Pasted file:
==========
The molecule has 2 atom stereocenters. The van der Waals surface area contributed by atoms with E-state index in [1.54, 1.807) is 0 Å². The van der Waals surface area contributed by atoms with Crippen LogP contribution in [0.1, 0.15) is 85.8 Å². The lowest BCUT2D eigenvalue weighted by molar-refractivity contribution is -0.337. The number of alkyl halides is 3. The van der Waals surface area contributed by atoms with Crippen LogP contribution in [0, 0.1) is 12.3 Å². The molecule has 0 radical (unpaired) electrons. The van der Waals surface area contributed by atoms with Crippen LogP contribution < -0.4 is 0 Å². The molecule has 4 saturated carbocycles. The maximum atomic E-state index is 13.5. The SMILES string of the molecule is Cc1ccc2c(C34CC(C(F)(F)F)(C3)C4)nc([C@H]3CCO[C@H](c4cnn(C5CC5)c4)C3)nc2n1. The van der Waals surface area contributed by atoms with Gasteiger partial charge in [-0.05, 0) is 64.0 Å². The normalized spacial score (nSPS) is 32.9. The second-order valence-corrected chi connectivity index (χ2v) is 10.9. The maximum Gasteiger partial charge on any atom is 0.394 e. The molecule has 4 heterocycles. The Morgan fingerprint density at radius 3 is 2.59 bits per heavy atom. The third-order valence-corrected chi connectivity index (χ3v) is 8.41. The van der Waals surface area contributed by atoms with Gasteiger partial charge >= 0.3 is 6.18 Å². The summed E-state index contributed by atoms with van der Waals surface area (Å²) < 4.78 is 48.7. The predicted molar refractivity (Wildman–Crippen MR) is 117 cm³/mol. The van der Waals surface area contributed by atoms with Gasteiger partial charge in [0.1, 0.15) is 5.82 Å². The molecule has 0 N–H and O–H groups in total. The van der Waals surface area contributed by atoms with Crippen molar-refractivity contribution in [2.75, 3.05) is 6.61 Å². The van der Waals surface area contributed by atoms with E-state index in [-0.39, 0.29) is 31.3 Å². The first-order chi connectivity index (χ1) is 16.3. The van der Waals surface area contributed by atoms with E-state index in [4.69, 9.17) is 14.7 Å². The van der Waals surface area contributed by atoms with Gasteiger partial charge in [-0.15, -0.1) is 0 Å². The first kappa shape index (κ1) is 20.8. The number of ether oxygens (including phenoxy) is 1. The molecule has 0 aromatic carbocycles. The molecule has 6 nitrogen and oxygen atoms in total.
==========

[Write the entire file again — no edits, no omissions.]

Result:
The molecule has 2 atom stereocenters. The van der Waals surface area contributed by atoms with E-state index in [1.54, 1.807) is 0 Å². The van der Waals surface area contributed by atoms with Crippen LogP contribution in [0.1, 0.15) is 85.8 Å². The lowest BCUT2D eigenvalue weighted by molar-refractivity contribution is -0.337. The number of alkyl halides is 3. The van der Waals surface area contributed by atoms with Crippen LogP contribution in [0, 0.1) is 12.3 Å². The molecule has 0 radical (unpaired) electrons. The van der Waals surface area contributed by atoms with Crippen LogP contribution < -0.4 is 0 Å². The molecule has 4 saturated carbocycles. The maximum atomic E-state index is 13.5. The SMILES string of the molecule is Cc1ccc2c(C34CC(C(F)(F)F)(C3)C4)nc([C@H]3CCO[C@H](c4cnn(C5CC5)c4)C3)nc2n1. The van der Waals surface area contributed by atoms with Gasteiger partial charge in [-0.05, 0) is 64.0 Å². The normalized spacial score (nSPS) is 32.9. The second-order valence-corrected chi connectivity index (χ2v) is 10.9. The maximum Gasteiger partial charge on any atom is 0.394 e. The molecule has 4 heterocycles. The Morgan fingerprint density at radius 3 is 2.59 bits per heavy atom. The third-order valence-corrected chi connectivity index (χ3v) is 8.41. The van der Waals surface area contributed by atoms with Gasteiger partial charge >= 0.3 is 6.18 Å². The summed E-state index contributed by atoms with van der Waals surface area (Å²) < 4.78 is 48.7. The predicted molar refractivity (Wildman–Crippen MR) is 117 cm³/mol. The van der Waals surface area contributed by atoms with Gasteiger partial charge in [0.1, 0.15) is 5.82 Å². The molecule has 0 N–H and O–H groups in total. The van der Waals surface area contributed by atoms with Crippen molar-refractivity contribution in [2.75, 3.05) is 6.61 Å². The van der Waals surface area contributed by atoms with E-state index in [-0.39, 0.29) is 31.3 Å². The first-order chi connectivity index (χ1) is 16.3. The van der Waals surface area contributed by atoms with E-state index in [4.69, 9.17) is 14.7 Å². The van der Waals surface area contributed by atoms with Gasteiger partial charge in [-0.15, -0.1) is 0 Å². The first kappa shape index (κ1) is 20.8. The number of ether oxygens (including phenoxy) is 1. The molecule has 0 aromatic carbocycles. The molecule has 6 nitrogen and oxygen atoms in total.